Read Algebra in Wonderland for the backstory about algebras that stretch shapes by different multiples along different axes.
http://www.nytimes.com/2010/03/07/opi...

Algebras that follow those rules are enormously useful in modern life. Ask anyone who views Google Earth's exaggerated vertical scale to pick a bike route with minimal altitude gain. ;-)

Here's a book review about a new Charles Dodgson (aka Lewis Carroll) biography:
http://www.nytimes.com/2009/02/01/boo...
The review gives a synopsis of his life story.

I liked Looking Glass better than Wonderland. But, I am an algebra partisan. Abstract algebra and quantum mechanics (which uses the new algebras), were my favorite subjects in college.


Judith (jloucks) | 1203 comments "Through the Looking Glass" is supposedly darker than "Alice in Wonderland". Anyone disagree?


message 20: by Grace (new)

Grace @ Judith

Yes, Looking Glass is very dark.

Alice's journey reminded me of Kafka's The Castle. You can't get there from here.


Ginny | 165 comments Mark wrote: "Judith wrote: "Anyone seen the latest version of this story with Johnny Depp and care to comment? I've heard it does not pretend to be "true to the original story" and is perhaps more adult orient..."

I'd have to agree with u Mark. Both my teenage daughters are huge Johnny Depp/Tim Burton fans and had me watch this movie with them. They loved it and though I didn't love it, I did enjoy watching it.


message 22: by Jenna (new)

Jenna | 9 comments It seems to me that the entire book is an amusing play on words to show the obvious misinterpretations of words and definitions that we know by heart, but a child would interpret quite differently. Most of the absurdity is in interpreting idioms and metaphors literally; only a child could see it that way.

It reminds me of Milo and the Magic Tollbooth, which was probably a take-off on Alice and not the other way around.


message 23: by [deleted user] (new)

MG wrote: "Shardae wrote: "I would have to say I did not look this book at all it was a little too quirky for me."

I didn't really care for it either. I didn't hate it but it was making me sleepy while I w..."


I wanted to put it down but there is nothing worse, for me, than not finishing a book.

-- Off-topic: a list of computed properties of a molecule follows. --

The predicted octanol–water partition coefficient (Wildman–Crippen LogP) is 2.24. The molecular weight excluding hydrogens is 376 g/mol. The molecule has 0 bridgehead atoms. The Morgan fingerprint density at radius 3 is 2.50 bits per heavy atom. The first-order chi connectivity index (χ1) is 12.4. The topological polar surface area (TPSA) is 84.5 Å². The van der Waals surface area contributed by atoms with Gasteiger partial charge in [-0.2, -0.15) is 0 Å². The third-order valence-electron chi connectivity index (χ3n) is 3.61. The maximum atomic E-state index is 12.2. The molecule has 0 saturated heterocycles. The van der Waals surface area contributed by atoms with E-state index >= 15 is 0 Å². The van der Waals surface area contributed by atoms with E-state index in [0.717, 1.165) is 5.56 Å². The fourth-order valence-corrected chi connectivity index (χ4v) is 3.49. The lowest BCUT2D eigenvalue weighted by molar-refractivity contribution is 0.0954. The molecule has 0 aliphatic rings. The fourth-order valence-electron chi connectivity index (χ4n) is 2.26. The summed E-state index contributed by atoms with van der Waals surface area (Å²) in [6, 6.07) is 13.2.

Nicole | 3 comments I read both of these books back to back, about a month ago. Both were incredibly odd for my taste but could definitely see the wonder and excitement these books bring to children. However, as an adult reading them this time around, I found myself just wanting to get through them and be done.


message 25: by jb (new)

jb Byrkit (jbbyrkit) I am new to the group. I have read Alice's Adventures in Wonderland and am currently reading Through the Looking Glass. I am enjoying both. I did see the Tim Burton movie and LOVED it, but I am a Burton and Depp fan. I like the darkness of the movie!


message 26: by [deleted user] (new)

Jennifer (jennbunny) wrote: "I am new to the group. I have read Alice's Adventures in Wonderland and am currently reading Through the Looking Glass. I am enjoying both. I did see the Tim Burton movie and LOVED it, but I am ..."

Welcome Jennifer


message 27: by jb (new)

jb Byrkit (jbbyrkit) Thank you Shardae.....now onto reading Through the Looking Glass.


message 28: by Anne (new)

Anne  (arl0401) | 6 comments I finished Alice in Wonderland and I did enjoy it. I did not read any intros or background and it's been a long time since I saw the movie as a child. And all I could think in the first few chapters was that this guy really is high on something. As it went on I felt more that it was just a nice story to be able to tell a child, and to encourage that child to imagine and dream. I've now started Through the Looking Glass and should finish it in the next couple of days.